People were willing to risk spreading COVID-19 several weeks ago because they felt that issues of race and police brutality were worth risking lives to gather together and protest. I disagree with many of the allegations of the protesters with respect to the scope or systemic nature of the problem, but I respect that some of them want a more just society (others simply want to be the oppressors, as is so often the case with self-styled revolutionaries).

But the framework of laws and rights the United States of America has so uniquely developed over its history – the very idea that is America – is worth standing up and speaking up for, too. The concepts of individual liberty and freedom are worthy, and the men who gave us the tools at our founding to see them fully realized are heroic for those efforts, regardless of how far they themselves fell short of their own stated ideals.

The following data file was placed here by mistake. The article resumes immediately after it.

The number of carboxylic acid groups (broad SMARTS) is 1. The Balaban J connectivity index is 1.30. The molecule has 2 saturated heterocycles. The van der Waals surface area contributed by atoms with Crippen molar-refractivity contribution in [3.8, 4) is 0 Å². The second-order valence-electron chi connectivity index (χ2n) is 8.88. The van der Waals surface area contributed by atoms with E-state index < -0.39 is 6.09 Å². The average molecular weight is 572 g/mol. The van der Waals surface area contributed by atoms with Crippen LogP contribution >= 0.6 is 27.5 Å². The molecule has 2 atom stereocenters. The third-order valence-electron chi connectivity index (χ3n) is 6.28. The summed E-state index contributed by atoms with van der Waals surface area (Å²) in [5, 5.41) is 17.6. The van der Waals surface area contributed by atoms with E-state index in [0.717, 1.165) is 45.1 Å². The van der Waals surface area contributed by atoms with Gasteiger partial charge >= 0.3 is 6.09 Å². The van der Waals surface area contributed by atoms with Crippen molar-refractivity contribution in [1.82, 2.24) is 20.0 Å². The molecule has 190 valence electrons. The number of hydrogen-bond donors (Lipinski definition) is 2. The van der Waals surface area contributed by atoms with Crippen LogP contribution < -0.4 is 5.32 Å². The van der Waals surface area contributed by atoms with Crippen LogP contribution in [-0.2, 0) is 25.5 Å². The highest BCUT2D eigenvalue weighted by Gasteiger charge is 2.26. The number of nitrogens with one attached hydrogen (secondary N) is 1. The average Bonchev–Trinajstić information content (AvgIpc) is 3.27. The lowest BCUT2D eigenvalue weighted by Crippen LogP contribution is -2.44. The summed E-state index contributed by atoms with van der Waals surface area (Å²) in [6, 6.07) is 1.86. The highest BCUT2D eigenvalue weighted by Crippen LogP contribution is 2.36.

The world would be a darker and far less free place without the United States. This Independence Day weekend, may we rekindle the pride we deserve to have for this great country, and the principles of its founding documents that we have too long taken for granted and are now too close to losing. And may we rediscover who we are, and who we can be – a confident, courageous people who understand freedom is worth the risk and cost it takes to keep it.  

Orrin Johnson has been writing and commenting on Nevada and national politics since 2007.  He started with an independent blog, First Principles, and was a regular columnist for the Reno Gazette-Journal from 2015-2016.  By day, he is a criminal defense attorney in Reno.  Follow him on Twitter @orrinjohnson, or contact him at

When celebrating the Fourth of July, try not to burn down the house

Some of the best moments of my Henderson childhood happened on the Fourth of July. Also some of the most dangerous, but when I was a kid that was considered sort of a bonus.

I never remember calling it Independence Day, which to me has always brought to mind washer and dryer sales. It was the Fourth of July.